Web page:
ph. christoph pirnbacher
"At 24 you are already old"
Iris Strubegger and Gerhard Freidl are currently Austria's most successful models. Stephan Hilpold talked to them about the glamour of the fashion industry and its abysses.
Right and on the following page is the previously unreleased picture of Gerhard Freidl (24) by the Viennese photographer Christoph Pirnbacher.
1,87 m tall, pale, a striking face: last year, Carinthian Gerhard Freidl was in the top 50 of the worldwide model ranking list (#46). At the latest, he will find himself there again when the newest Gucci campaign is launched. Other campaigns: Benetton, D&G, Costume National. Gerhard has just returned from New York; we caught up with him in Vienna.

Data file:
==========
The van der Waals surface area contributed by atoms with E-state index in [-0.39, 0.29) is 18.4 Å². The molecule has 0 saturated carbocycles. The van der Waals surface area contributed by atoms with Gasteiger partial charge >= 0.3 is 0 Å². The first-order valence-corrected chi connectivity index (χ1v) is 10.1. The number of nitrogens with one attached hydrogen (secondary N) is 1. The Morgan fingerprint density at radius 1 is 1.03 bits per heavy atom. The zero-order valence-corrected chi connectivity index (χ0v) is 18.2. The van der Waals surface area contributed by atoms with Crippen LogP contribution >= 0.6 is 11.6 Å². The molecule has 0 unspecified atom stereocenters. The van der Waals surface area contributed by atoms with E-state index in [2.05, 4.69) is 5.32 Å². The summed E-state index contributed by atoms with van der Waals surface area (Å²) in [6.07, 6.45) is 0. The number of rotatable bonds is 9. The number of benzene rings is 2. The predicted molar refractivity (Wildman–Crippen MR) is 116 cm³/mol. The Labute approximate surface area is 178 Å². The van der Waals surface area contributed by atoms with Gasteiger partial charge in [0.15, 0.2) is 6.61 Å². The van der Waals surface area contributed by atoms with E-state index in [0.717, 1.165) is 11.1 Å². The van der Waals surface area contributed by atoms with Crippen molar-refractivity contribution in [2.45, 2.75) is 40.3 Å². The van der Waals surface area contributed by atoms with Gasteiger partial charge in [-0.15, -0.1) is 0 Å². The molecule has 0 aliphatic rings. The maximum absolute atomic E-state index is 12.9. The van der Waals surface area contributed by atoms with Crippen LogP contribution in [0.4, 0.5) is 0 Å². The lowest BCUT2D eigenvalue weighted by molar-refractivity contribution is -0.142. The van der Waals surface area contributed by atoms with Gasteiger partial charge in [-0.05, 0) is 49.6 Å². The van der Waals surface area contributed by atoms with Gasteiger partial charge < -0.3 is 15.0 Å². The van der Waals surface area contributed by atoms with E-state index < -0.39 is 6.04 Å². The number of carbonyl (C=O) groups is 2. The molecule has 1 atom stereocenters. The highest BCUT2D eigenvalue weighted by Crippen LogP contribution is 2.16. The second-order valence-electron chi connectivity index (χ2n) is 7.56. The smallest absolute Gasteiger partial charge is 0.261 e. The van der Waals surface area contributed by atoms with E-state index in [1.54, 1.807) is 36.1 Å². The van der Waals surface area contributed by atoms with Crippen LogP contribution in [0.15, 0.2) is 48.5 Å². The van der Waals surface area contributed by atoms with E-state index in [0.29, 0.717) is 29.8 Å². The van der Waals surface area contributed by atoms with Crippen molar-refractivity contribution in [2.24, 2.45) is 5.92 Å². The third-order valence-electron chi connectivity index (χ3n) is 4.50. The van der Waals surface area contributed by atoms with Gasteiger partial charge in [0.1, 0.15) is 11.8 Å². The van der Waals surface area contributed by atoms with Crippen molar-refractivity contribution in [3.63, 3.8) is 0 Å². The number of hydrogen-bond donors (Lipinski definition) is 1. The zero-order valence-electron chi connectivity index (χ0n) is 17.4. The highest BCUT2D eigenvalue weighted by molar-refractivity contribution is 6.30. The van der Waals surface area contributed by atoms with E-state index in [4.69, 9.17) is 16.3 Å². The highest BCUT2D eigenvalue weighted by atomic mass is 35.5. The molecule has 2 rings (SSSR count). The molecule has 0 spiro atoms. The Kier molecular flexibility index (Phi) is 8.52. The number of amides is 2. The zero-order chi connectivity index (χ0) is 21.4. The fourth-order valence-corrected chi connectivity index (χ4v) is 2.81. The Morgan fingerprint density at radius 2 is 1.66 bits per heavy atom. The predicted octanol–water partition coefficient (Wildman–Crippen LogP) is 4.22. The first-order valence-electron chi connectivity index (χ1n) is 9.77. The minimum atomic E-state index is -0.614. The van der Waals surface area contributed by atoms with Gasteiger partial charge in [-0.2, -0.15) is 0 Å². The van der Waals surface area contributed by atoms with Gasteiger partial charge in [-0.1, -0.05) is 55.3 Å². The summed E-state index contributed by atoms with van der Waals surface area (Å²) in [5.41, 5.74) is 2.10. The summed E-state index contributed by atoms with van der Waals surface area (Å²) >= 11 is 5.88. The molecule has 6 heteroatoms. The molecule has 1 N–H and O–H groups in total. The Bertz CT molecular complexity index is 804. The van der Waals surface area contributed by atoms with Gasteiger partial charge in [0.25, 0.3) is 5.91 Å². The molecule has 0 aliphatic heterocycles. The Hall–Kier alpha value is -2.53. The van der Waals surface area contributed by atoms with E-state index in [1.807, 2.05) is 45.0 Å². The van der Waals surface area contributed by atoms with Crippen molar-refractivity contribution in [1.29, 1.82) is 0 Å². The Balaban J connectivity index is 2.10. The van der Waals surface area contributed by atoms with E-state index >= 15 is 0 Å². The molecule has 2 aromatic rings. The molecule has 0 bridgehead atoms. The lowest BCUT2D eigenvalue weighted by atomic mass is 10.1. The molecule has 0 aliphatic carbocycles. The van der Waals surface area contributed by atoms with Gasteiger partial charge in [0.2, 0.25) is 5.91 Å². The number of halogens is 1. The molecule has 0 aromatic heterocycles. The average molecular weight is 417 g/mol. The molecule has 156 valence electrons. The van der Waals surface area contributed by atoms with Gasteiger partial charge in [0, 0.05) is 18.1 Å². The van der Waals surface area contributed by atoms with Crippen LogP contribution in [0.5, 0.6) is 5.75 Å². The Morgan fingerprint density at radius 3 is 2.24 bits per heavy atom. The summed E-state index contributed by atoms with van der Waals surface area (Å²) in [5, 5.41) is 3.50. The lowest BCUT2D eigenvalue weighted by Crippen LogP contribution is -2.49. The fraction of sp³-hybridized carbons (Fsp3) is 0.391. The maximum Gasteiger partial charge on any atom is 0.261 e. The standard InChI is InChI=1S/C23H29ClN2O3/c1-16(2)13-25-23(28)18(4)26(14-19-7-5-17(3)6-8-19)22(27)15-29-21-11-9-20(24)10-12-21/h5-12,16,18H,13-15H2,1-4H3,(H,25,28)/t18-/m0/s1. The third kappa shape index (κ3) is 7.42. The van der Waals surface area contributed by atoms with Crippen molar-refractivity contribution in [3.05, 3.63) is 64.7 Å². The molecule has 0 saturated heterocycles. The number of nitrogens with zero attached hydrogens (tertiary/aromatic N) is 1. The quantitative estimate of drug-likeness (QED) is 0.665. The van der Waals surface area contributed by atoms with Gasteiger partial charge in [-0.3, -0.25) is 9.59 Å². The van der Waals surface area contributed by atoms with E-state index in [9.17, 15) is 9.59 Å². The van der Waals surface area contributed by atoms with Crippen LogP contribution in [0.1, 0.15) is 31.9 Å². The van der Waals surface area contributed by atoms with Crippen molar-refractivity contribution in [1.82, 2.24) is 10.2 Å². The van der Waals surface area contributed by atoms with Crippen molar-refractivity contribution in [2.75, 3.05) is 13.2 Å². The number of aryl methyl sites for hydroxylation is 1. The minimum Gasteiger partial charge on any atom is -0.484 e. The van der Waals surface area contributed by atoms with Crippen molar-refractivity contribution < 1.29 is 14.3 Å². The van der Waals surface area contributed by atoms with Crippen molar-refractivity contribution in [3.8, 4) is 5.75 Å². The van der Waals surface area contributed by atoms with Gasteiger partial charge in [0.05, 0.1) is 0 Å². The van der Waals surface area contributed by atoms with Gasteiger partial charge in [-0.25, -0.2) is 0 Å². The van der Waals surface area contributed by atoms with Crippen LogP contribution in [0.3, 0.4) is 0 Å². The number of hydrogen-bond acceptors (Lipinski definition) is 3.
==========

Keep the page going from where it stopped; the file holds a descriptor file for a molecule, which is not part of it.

DER STANDARD: How do you perceive the model industry?
Freidl: It functions like every other entertainment industry. It has to sell an image. Behind it there are strong economic interests. This image that is sold must be plain simple. The target audience are the masses. If the image held Schopenhauerian complexity, no one would understand it.
What is the role of models in the industry?
Freidl: They are the gears. They hold the gearbox together. On the outside the party-going models dominate the scene, but it works differently on the inside.
In what way?
Freidl: It's a mis-belief that you shouldn't have much to offer character-wise. Nothing works out without a personality and charisma. The client has to like you after all. It's difficult to portray something you are not in a picture. The depiction of models as clothes hangers is a harmful assumption.
There are many clichés about models, namely drugs, parties, eating disorders. Are they true?